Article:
2023 UK litigation analysis: Fewer High Court claims, less firms instructed, and a spike in insolvency cases as the economy bites 

The volume of newly issued UK High Court claims fell in 2023, while the number of insolvency applications was dramatically higher than in 2022, painting a clear picture of the tough underlying macro-economic conditions over the past year. Data shared with Legal IT Insider by litigation analytics provider Solomonic also shows that the number of law firms instructed on High Court claims is down, although a handful of firms have seen their workload increase, with a combination of competitive forces creating a “perfect storm” for litigators.

In 2023 there were 6,598 newly issued High Court claims, a drop of 6% on the 7,028 claims issued in 2022, according to Solomonic’s data for the periods January to November 2022 and 2023.

Solomonic’s CEO Edward Bird said: “Litigation is down mainly due to general macro-economic conditions. Litigants are holding off on claims that they may well progress in 2024.” The High Court is home to the UK’s largest civil cases and Bird says that there have been some very big disputes this year, particularly in the insurance sector. He observes: “The past few years of economic turmoil has been a busy time for litigators, but it isn’t as simple as suggesting that litigation is counter cyclical.”

It is often said that in a tough market where corporate deals are down, there is a counter-cyclical spike in litigation activity, but Bird says: “Litigation is expensive and risky, so where there is uncertainty it’s not surprising to see caution.”

Having said that, market turbulence and litigation inevitably go hand-in-hand and Solomonic’s data shows that the next wave of Covid-19 disputes are flowing into the courts. This largely follows The Supreme Court ruling in FCE v Arch Insurance (UK) Ltd and others [2021] – more commonly known as the FCA test case -which led to an estimated 370,000 policy holders who are able to recover losses relating to  business interruption due to Covid. Baring Solicitors issued just shy of 120 claims in September against major insurers. Bird says: “Disputes have a long tail and we have had and continue to have crises and underlying factors (from Covid fallout, war, crypto, fraud and class actions) that will keep the market busy for the foreseeable future.”

Covid has also contributed to the sharp rise in insolvency applications this year: there were 11,338 new insolvency applications issued up to November 2023, an increase of 38% on the 8,238 claims issued during the same period last year.

Bird says: “It’s a slightly depressing tale when it comes to the huge rise in insolvency actions. A lot of money was spent propping up businesses during Covid but since that support was withdrawn, businesses in construction, leisure and hospitality haven’t been able to recover, and increasing energy prices and interest rates haven’t helped.” He adds: “HMRC is also taking a much tougher approach. Intuitively it seems illogical to use public money to support businesses and then close them quite aggressively not long after but that’s what we’re seeing.”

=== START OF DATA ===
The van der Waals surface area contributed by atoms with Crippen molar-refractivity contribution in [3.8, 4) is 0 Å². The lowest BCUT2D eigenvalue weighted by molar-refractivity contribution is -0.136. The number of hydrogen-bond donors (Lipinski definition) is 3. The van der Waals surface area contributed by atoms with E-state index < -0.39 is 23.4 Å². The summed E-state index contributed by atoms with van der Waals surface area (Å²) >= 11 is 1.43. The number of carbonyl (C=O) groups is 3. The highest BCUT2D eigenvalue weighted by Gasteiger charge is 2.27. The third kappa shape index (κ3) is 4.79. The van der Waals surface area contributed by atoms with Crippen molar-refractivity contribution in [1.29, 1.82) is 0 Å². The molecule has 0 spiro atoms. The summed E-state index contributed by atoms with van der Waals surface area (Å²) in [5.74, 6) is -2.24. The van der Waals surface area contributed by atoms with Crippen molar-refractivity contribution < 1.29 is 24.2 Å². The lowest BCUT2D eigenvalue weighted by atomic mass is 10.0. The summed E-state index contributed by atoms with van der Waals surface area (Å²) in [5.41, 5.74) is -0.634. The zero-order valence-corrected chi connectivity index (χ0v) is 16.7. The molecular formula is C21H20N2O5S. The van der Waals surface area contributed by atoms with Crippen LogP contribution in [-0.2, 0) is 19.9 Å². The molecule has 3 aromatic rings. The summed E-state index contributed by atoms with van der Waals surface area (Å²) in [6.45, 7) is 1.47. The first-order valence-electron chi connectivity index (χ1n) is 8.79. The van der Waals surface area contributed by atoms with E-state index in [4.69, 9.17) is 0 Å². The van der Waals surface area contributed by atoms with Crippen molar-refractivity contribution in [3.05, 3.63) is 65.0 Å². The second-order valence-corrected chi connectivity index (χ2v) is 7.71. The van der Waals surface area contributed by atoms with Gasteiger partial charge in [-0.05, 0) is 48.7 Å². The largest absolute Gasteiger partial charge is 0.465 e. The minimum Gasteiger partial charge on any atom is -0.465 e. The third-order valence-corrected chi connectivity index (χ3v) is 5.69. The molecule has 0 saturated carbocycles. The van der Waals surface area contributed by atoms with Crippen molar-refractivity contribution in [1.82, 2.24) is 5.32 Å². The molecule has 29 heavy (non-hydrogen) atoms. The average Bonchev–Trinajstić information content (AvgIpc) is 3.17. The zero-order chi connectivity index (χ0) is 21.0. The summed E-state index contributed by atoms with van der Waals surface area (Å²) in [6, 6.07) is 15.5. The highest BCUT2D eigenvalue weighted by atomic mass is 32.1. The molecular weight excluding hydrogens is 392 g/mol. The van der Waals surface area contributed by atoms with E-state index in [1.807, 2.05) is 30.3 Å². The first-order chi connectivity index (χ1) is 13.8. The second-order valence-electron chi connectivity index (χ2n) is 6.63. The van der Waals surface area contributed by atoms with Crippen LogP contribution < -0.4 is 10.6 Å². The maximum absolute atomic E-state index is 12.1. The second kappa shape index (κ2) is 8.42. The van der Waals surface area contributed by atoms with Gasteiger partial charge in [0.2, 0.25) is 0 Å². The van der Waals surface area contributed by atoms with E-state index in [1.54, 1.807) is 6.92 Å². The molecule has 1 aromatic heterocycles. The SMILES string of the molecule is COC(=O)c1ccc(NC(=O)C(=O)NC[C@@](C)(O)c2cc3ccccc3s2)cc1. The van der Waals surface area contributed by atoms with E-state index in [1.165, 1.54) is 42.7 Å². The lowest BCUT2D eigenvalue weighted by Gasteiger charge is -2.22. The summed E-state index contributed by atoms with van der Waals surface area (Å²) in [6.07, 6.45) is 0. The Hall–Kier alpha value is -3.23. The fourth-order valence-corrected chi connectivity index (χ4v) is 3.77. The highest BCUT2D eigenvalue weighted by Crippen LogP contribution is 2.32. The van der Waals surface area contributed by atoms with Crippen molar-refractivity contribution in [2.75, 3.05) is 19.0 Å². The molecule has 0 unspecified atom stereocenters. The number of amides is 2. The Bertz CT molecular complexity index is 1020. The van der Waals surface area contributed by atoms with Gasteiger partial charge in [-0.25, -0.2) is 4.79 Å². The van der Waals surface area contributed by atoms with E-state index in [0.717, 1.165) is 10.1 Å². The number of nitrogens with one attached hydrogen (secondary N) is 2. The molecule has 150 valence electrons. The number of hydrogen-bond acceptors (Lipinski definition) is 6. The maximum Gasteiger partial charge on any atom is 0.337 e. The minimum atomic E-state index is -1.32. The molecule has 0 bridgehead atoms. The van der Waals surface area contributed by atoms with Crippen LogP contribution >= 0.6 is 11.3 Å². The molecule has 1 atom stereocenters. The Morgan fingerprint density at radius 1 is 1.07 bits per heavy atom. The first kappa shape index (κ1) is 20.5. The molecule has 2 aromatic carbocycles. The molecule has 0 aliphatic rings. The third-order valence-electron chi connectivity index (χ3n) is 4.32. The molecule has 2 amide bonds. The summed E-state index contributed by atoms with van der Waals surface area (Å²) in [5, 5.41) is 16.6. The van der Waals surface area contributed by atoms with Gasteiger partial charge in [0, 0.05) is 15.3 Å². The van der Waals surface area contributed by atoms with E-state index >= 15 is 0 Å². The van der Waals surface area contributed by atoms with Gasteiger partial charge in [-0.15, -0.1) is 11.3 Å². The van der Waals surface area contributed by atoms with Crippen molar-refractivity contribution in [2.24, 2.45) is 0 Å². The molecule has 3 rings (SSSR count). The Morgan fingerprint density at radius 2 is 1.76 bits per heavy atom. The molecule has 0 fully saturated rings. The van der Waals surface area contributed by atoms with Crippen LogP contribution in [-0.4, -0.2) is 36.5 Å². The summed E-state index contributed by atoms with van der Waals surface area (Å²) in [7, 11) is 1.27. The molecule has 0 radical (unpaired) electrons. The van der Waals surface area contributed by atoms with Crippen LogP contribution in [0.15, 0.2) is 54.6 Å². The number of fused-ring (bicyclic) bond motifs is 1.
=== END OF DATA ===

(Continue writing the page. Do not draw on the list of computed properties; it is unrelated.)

In terms of how law firms have been impacted by the drop in High Court cases, the new claims have been spread among fewer law firms: 1952 law firms were instructed this year compared with 2132 in 2022, a drop of just over 8%. Those numbers do not include insolvency claims, where there has been slightly less consolidation: 946 firms were instructed, compared with 1,004 in 2022.

Bird says: “It has always been fairly competitive but you have the making of a perfect storm. There are fewer new disputes in the first instance, and add to that, US firms are very active and poaching litigators from English firms. Anecdotally, we’re hearing that there is less client loyalty. Whereas in the past lawyers would do a good job and expect the client to keep coming back, now law firm business development activities have had to really sharpen up.”

On this latter point, Bird adds: “Procurement within corporates is sharper when it comes to legal services and professional services more generally. They are shopping around more on price and volume, and relationships are harder. This means a lot of change in terms of client management; retention; and winning new business, and whereas half a dozen firms including Weightmans and Trowers & Hamlins are up year-on-year, many are down.”

In terms of the new opportunities that have arisen for firms this year, Solomomic’s data also shows:

  • Insurance and aviation litigators have found themselves increasingly busy as a result of Russo-Ukrainian induced claims – firms involved with the highest volume include Morgan, Lewis & Bockius UK LLP (22 claims), HFW (16 claims), Weightmans (15 claims), DAC Beachcroft (8 claims), and Shoosmiths (6 claims);
  • A steady flow of public sector procurement disputes in the last three years – 44 in 2021, 31 in 2022, 32 to date in 2023

With regard to public sector procurement, Bird says: “There is a broader point here. We’ve seen it a bit with regard to PPE and HS2, but public sector procurement isn’t looking good. You routinely see cases that relate to government departments not following their own processes. There is also arguably an opportunity to disrupt the procurement process if you don’t win, which is part of a bigger problem. With the cancellation of HS2 and political focus on areas like PPE procurement we will expect to see more of this in the future.”

Solomonic predicts that in 2024 there will be an increase in the use of predictive modelling; a rise in ESG claims; and generative AI-based litigation, including copyright claims. There is likely to be more litigation-funded disputes and, potentially, the first big opt-out success, following the rise in UK class actions in which claimants can opt out rather than have to opt in following the landmark Merricks Supreme Court judgment in 2020.